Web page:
Zillow Inc said it would buy smaller rival Trulia Inc for $3.5 billion, combining the top two U.S. real estate websites to cut costs, after they failed to produce profits from a rising number of home buyers shopping online.
The deal, which antitrust experts say is unlikely to face regulatory hurdles as there are very few barriers to enter the market, will enable the companies to cut heavy marketing costs that have seen both run up heavy losses.
The companies, rivals for nine years, said the all-stock deal would help save at least $100 million a year by 2016.
Between them, the companies spent $382 million in 2013, more than their revenue. Their combined loss was $30 million.
Trulia's shares jumped 20 percent to a high of $67.49, still well short of the offer, which values the company at $70.53 per share. Zillow's shares rose as much as 4 percent to $164.90.
Short-seller Citron Research, which has campaigned against Zillow for about two years, said the combined company would still be not big enough to stand up to the real estate industry.
Zillow and Trulia list properties for sale or rent on behalf of homeowners and real estate agents and generate revenue through subscriptions and advertising.
Zillow, known for estimated home values called "Zestimates", reported 83 million unique users in June, ranking above websites such as Buzzfeed and Pandora. Trulia had 54 million users.
Despite the dominance, Zillow played down antitrust risk to the deal.
"In internet media, the competition is only a click away so if the user doesn’t like the product they're experiencing, they can hit the back button and they can go somewhere else," Zillow Chief Executive Spencer Rascoff told Reuters TV.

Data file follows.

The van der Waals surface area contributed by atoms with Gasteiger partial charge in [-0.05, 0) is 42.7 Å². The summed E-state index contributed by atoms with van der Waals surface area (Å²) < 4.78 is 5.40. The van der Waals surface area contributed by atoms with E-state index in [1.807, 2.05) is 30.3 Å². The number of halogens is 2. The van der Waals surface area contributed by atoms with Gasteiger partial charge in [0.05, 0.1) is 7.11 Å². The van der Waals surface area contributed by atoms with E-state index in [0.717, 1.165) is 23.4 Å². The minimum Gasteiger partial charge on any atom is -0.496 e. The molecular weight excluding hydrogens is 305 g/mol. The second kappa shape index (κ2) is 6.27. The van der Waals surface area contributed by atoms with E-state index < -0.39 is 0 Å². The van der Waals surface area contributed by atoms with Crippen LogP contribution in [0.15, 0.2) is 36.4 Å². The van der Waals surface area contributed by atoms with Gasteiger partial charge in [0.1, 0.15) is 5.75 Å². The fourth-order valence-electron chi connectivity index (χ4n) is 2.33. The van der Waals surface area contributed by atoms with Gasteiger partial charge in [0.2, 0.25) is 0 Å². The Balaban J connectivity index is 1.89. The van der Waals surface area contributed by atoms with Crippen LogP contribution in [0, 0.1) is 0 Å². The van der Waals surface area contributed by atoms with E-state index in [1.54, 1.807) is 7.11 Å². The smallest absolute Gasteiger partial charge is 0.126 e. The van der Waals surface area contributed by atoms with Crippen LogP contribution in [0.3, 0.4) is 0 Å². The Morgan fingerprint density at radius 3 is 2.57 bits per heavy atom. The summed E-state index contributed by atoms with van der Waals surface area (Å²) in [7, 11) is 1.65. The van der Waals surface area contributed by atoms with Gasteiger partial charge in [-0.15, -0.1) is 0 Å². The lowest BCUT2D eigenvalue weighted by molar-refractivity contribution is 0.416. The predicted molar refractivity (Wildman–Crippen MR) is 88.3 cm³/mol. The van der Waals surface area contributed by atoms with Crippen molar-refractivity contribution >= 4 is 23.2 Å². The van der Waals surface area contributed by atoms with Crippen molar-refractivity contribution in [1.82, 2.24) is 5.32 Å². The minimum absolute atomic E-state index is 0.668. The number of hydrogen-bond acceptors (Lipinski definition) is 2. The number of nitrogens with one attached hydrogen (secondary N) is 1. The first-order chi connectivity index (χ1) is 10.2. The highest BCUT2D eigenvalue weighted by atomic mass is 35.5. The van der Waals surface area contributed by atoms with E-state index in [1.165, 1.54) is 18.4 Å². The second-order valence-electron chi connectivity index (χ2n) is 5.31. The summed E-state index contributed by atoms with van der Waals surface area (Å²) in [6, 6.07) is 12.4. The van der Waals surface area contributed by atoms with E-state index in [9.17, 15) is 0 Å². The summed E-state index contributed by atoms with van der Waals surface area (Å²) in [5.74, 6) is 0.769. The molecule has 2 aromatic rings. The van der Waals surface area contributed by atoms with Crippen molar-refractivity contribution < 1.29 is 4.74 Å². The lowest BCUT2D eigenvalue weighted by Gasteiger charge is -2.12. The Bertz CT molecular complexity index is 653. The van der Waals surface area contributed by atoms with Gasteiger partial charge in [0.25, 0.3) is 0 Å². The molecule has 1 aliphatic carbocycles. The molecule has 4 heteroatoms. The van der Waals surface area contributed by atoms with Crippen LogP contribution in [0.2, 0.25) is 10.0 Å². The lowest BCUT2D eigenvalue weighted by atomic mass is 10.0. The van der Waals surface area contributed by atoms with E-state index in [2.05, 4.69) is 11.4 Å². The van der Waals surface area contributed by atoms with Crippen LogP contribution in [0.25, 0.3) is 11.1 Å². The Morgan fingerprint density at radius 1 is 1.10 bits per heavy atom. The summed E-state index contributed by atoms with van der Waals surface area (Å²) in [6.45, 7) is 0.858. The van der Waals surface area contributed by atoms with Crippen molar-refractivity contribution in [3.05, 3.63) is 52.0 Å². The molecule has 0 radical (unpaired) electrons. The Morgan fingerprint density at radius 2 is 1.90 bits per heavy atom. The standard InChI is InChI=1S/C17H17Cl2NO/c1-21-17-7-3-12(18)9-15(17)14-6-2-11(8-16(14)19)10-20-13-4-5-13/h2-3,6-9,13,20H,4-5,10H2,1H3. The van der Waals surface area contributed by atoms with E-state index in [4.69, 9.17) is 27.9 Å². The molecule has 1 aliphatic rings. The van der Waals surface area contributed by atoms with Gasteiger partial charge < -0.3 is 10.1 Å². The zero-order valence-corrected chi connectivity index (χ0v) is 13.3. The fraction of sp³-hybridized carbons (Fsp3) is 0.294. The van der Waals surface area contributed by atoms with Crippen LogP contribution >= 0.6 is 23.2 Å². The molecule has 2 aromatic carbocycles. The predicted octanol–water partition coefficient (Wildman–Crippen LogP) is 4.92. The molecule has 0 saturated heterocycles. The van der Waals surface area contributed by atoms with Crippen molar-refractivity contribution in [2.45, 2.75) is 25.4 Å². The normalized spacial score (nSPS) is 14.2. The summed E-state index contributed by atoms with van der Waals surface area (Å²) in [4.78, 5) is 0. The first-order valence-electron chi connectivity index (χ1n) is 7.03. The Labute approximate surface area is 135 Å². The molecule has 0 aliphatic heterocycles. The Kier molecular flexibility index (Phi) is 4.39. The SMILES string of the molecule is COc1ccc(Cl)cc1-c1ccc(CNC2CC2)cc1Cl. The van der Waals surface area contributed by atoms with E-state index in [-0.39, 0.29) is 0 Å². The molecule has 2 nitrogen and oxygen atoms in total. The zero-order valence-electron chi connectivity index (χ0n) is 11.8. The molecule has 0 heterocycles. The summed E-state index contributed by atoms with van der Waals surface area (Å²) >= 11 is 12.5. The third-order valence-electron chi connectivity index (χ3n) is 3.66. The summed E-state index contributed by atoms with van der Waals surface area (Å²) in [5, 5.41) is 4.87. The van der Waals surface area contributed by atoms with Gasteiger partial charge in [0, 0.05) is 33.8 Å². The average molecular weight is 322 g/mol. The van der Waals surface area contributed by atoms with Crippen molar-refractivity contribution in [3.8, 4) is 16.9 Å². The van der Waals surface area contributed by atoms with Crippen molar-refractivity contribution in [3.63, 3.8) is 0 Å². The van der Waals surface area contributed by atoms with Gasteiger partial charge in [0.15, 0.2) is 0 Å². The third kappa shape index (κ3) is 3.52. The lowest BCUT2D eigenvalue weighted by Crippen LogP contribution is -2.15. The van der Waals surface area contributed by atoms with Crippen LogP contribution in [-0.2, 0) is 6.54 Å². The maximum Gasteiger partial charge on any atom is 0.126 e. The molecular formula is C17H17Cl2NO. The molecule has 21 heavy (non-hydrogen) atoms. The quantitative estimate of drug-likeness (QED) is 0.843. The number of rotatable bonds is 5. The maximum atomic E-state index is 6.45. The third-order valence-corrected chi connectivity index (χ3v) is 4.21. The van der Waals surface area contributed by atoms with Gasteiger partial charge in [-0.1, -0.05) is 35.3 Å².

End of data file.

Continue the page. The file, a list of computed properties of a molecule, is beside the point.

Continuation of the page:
Trulia's shareholders will receive 0.444 shares of Zillow for each share and will own about a third of the combined company after the deal.
"I think it was a little above what people were expecting but the opportunities are big enough that you can justify it," said Telsey Advisory Group analyst James Cakmak, who covers both Zillow and Trulia.
The U.S. online real estate advertising market is expected to grow 41 percent to $16.3 billion in 2015 from 2013, said market research firm Borrell Associates.
Tiger Global Management, Morgan Stanley and BlackRock Institutional Trust feature among the top 10 shareholders in both the companies.
TOO EASY TO COMPETE?
Citron claims Zillow's business model is unsustainable, saying it offers many agents rock bottom rates even as the agents plan their own rival site. (bit.ly/1rKDZVE)
Zillow has rejected Citron's claims and shares of both companies have been on a tear, leading to sky-high valuations as property advertising has moved to the Internet from newspapers.
Yet earnings have been slow to follow. Trulia's annual losses have widened even as revenue has nearly doubled every year since 2010. Zillow's revenue has grown only slightly slower.
Zillow shares should be valued at $15.53, based on analysts' earnings growth forecasts over the next decade, according to StarMine. That is about a tenth of the stock's market value.
Up to Friday's close, Zillow's shares had nearly doubled this year and Trulia's shares had gained about 60 percent.
An estimated 71 percent of potential U.S. homebuyers used one or both services, according to a recent survey by research firm ComScore, but the deal is seen passing antitrust scrutiny.
"People may be complaining because they're not technologically savvy but if they ask their 8- or 10-year old to help them they would be able to compete in the Internet as effectively as these companies," said Evan Stewart, an antitrust expert at Cohen & Gresser LLP.
Trulia's shares jumped as much as 40.5 percent to $57 on Thursday after Bloomberg first reported that Zillow may buy the company.
Zillow's shares closed up 1 percent at $160.32 on the Nasdaq, while Trulia ended up 15.4 percent at $65.04 on the New York Stock Exchange.
Goldman Sachs is the financial adviser and Shearman & Sterling LLP and Perkins Coie LLP is legal counsel to Zillow.
JP Morgan Securities and Qatalyst Partners are Trulia's advisers and Goodwin Procter LLP and Wilson Sonsini Goodrich & Rosati are its legal counsel.
(Additional reporting by Diane Bartz in Washington and Bobbi Rebell in New York; Editing by Joyjeet Das and Saumyadeb Chakrabarty)